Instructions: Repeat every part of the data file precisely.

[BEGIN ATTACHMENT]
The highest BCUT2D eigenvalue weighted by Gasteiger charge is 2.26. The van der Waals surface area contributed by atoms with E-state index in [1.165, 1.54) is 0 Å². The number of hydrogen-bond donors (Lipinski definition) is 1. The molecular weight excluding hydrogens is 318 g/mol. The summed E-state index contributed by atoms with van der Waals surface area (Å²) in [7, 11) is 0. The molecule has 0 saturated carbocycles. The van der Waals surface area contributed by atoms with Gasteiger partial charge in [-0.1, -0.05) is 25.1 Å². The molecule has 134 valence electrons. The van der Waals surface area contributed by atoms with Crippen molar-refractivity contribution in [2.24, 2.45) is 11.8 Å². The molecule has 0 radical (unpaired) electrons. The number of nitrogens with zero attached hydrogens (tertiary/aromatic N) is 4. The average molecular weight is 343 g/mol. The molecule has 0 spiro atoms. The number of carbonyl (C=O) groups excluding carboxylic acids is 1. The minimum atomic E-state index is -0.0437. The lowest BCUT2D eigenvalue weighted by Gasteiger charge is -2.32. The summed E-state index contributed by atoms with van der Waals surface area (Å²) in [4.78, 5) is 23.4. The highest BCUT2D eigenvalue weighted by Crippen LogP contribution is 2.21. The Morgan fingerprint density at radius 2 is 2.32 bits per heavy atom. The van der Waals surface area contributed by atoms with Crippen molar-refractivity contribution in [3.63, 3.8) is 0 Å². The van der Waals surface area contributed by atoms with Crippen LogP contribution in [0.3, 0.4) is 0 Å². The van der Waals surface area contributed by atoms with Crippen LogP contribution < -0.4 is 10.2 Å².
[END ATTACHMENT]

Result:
The highest BCUT2D eigenvalue weighted by Gasteiger charge is 2.26. The van der Waals surface area contributed by atoms with E-state index in [1.165, 1.54) is 0 Å². The number of hydrogen-bond donors (Lipinski definition) is 1. The molecular weight excluding hydrogens is 318 g/mol. The summed E-state index contributed by atoms with van der Waals surface area (Å²) in [7, 11) is 0. The molecule has 0 saturated carbocycles. The van der Waals surface area contributed by atoms with Gasteiger partial charge in [-0.1, -0.05) is 25.1 Å². The molecule has 134 valence electrons. The van der Waals surface area contributed by atoms with Crippen molar-refractivity contribution in [2.24, 2.45) is 11.8 Å². The molecule has 0 radical (unpaired) electrons. The number of nitrogens with zero attached hydrogens (tertiary/aromatic N) is 4. The average molecular weight is 343 g/mol. The molecule has 0 spiro atoms. The number of carbonyl (C=O) groups excluding carboxylic acids is 1. The minimum atomic E-state index is -0.0437. The lowest BCUT2D eigenvalue weighted by Gasteiger charge is -2.32. The summed E-state index contributed by atoms with van der Waals surface area (Å²) in [4.78, 5) is 23.4. The highest BCUT2D eigenvalue weighted by Crippen LogP contribution is 2.21. The Morgan fingerprint density at radius 2 is 2.32 bits per heavy atom. The van der Waals surface area contributed by atoms with Crippen molar-refractivity contribution in [3.63, 3.8) is 0 Å². The van der Waals surface area contributed by atoms with Crippen LogP contribution in [0.3, 0.4) is 0 Å². The van der Waals surface area contributed by atoms with Crippen LogP contribution < -0.4 is 10.2 Å².